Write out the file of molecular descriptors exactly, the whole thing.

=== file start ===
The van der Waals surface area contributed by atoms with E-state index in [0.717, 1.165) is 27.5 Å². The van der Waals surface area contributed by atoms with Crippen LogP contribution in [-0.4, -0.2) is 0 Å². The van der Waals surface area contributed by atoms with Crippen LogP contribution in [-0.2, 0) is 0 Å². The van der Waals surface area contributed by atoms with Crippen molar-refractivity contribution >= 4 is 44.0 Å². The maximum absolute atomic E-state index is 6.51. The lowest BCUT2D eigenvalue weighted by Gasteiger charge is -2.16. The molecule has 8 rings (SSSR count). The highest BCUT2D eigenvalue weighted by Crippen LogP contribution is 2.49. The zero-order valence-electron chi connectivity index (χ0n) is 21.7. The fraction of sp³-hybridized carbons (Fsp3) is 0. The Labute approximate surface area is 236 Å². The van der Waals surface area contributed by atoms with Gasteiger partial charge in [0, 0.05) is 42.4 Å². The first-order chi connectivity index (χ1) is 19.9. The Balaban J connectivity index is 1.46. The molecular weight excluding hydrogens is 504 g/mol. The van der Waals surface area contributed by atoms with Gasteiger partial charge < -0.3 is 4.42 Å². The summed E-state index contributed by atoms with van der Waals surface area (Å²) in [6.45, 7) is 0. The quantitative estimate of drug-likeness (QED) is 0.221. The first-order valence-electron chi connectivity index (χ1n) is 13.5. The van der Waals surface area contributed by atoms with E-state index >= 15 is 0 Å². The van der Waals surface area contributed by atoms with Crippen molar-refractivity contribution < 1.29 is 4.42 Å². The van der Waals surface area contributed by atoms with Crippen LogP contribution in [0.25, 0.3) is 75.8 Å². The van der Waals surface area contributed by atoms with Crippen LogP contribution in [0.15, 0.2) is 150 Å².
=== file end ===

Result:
The van der Waals surface area contributed by atoms with E-state index in [0.717, 1.165) is 27.5 Å². The van der Waals surface area contributed by atoms with Crippen LogP contribution in [-0.4, -0.2) is 0 Å². The van der Waals surface area contributed by atoms with Crippen LogP contribution in [-0.2, 0) is 0 Å². The van der Waals surface area contributed by atoms with Crippen molar-refractivity contribution >= 4 is 44.0 Å². The maximum absolute atomic E-state index is 6.51. The lowest BCUT2D eigenvalue weighted by Gasteiger charge is -2.16. The molecule has 8 rings (SSSR count). The highest BCUT2D eigenvalue weighted by Crippen LogP contribution is 2.49. The zero-order valence-electron chi connectivity index (χ0n) is 21.7. The fraction of sp³-hybridized carbons (Fsp3) is 0. The Labute approximate surface area is 236 Å². The van der Waals surface area contributed by atoms with Gasteiger partial charge in [0, 0.05) is 42.4 Å². The first-order chi connectivity index (χ1) is 19.9. The Balaban J connectivity index is 1.46. The molecular weight excluding hydrogens is 504 g/mol. The van der Waals surface area contributed by atoms with Gasteiger partial charge < -0.3 is 4.42 Å². The summed E-state index contributed by atoms with van der Waals surface area (Å²) in [6.45, 7) is 0. The quantitative estimate of drug-likeness (QED) is 0.221. The first-order valence-electron chi connectivity index (χ1n) is 13.5. The van der Waals surface area contributed by atoms with E-state index >= 15 is 0 Å². The van der Waals surface area contributed by atoms with Crippen molar-refractivity contribution < 1.29 is 4.42 Å². The van der Waals surface area contributed by atoms with Crippen LogP contribution in [0.25, 0.3) is 75.8 Å². The van der Waals surface area contributed by atoms with Crippen LogP contribution in [0.15, 0.2) is 150 Å².